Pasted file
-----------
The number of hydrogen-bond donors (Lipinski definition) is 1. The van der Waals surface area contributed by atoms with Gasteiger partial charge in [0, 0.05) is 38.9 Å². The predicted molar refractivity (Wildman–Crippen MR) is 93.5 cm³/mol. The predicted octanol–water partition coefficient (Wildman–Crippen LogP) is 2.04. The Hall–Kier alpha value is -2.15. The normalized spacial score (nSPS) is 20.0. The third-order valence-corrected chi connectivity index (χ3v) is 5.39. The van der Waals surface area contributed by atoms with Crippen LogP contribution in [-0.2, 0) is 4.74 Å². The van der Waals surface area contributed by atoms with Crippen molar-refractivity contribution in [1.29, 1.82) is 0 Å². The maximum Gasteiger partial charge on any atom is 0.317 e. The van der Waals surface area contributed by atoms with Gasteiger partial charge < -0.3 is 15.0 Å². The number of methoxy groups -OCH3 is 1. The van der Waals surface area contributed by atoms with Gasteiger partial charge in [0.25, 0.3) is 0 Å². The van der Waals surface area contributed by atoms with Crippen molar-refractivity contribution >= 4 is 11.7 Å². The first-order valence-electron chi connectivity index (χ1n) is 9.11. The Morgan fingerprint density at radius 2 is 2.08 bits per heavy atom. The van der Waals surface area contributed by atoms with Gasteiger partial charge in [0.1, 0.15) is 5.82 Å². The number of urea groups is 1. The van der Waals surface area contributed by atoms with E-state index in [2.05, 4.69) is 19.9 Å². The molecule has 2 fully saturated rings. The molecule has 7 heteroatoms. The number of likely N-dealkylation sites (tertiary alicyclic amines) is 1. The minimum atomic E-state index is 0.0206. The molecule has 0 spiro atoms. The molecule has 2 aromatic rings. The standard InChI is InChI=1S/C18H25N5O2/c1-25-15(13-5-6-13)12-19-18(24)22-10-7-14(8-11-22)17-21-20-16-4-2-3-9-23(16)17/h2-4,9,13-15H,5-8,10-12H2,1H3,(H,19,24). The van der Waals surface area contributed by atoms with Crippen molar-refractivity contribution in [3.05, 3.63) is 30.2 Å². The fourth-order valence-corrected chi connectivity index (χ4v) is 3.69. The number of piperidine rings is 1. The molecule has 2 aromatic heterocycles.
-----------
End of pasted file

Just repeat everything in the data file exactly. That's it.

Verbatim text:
The number of hydrogen-bond donors (Lipinski definition) is 1. The van der Waals surface area contributed by atoms with Gasteiger partial charge in [0, 0.05) is 38.9 Å². The predicted molar refractivity (Wildman–Crippen MR) is 93.5 cm³/mol. The predicted octanol–water partition coefficient (Wildman–Crippen LogP) is 2.04. The Hall–Kier alpha value is -2.15. The normalized spacial score (nSPS) is 20.0. The third-order valence-corrected chi connectivity index (χ3v) is 5.39. The van der Waals surface area contributed by atoms with Crippen LogP contribution in [-0.2, 0) is 4.74 Å². The van der Waals surface area contributed by atoms with Crippen molar-refractivity contribution in [1.29, 1.82) is 0 Å². The maximum Gasteiger partial charge on any atom is 0.317 e. The van der Waals surface area contributed by atoms with Gasteiger partial charge < -0.3 is 15.0 Å². The number of methoxy groups -OCH3 is 1. The van der Waals surface area contributed by atoms with Gasteiger partial charge in [0.25, 0.3) is 0 Å². The van der Waals surface area contributed by atoms with Crippen molar-refractivity contribution >= 4 is 11.7 Å². The first-order valence-electron chi connectivity index (χ1n) is 9.11. The Morgan fingerprint density at radius 2 is 2.08 bits per heavy atom. The van der Waals surface area contributed by atoms with Gasteiger partial charge in [0.1, 0.15) is 5.82 Å². The number of urea groups is 1. The van der Waals surface area contributed by atoms with E-state index in [2.05, 4.69) is 19.9 Å². The molecule has 2 fully saturated rings. The molecule has 7 heteroatoms. The number of likely N-dealkylation sites (tertiary alicyclic amines) is 1. The minimum atomic E-state index is 0.0206. The molecule has 0 spiro atoms. The molecule has 2 aromatic rings. The standard InChI is InChI=1S/C18H25N5O2/c1-25-15(13-5-6-13)12-19-18(24)22-10-7-14(8-11-22)17-21-20-16-4-2-3-9-23(16)17/h2-4,9,13-15H,5-8,10-12H2,1H3,(H,19,24). The van der Waals surface area contributed by atoms with Crippen molar-refractivity contribution in [3.05, 3.63) is 30.2 Å². The fourth-order valence-corrected chi connectivity index (χ4v) is 3.69. The number of piperidine rings is 1. The molecule has 2 aromatic heterocycles.